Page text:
Now, the "The Pillars of Hercules" would be a sex move, ending up with four weeks of
physical therapy and six weeks of emotional therapy.
At first, The Cosmopolitan was a family magazine, which, back in the day, meant it was mostly for dudes, with a small section for women featuring articles such as "How to Shut Up and Listen to Men" and "Seriously, Shouldn't You Be Cooking Right Now?" Eventually, it morphed into a literary magazine, publishing stories by the likes of Rudyard Kipling and H.G. Wells, none of which involved very useful blow job advice.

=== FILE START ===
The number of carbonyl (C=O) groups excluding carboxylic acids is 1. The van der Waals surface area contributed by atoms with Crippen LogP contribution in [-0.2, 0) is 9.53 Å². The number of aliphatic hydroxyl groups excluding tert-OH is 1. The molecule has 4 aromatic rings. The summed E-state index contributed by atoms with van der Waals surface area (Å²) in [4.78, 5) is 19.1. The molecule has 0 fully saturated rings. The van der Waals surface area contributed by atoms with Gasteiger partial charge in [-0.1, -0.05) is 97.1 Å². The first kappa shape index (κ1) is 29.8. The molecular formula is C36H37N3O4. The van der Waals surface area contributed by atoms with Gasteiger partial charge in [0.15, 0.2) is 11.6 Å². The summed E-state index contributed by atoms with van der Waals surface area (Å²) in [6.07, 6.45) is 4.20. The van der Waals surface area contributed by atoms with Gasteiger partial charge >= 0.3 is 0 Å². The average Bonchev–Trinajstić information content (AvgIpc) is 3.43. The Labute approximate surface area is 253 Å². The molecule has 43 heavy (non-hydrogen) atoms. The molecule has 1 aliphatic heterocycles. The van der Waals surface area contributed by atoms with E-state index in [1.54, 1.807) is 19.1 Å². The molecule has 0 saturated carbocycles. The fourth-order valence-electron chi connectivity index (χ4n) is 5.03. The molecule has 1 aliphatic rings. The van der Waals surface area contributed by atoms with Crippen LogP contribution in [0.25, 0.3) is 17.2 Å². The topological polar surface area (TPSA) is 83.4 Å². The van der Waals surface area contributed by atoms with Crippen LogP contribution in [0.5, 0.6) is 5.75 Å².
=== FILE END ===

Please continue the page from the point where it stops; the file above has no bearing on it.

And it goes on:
"69 Orgasmic Positions You Must Try Before the Martians Drain
Your Blood and Throw Your Corpse Into the Flames."
The Cosmopolitan continued enjoying moderate success among family-minded conservatives well into the 20th century, when changing times and a lack of innovation finally forced the magazine to start looking for ways to shake things up. For better or worse, they found their new niche when the reins were handed over to editor Helen Gurley Brown in the '60s, who abandoned the white picket fences and posh literature to shift the magazine's primary focus to drastically overthinking how we fuck each other.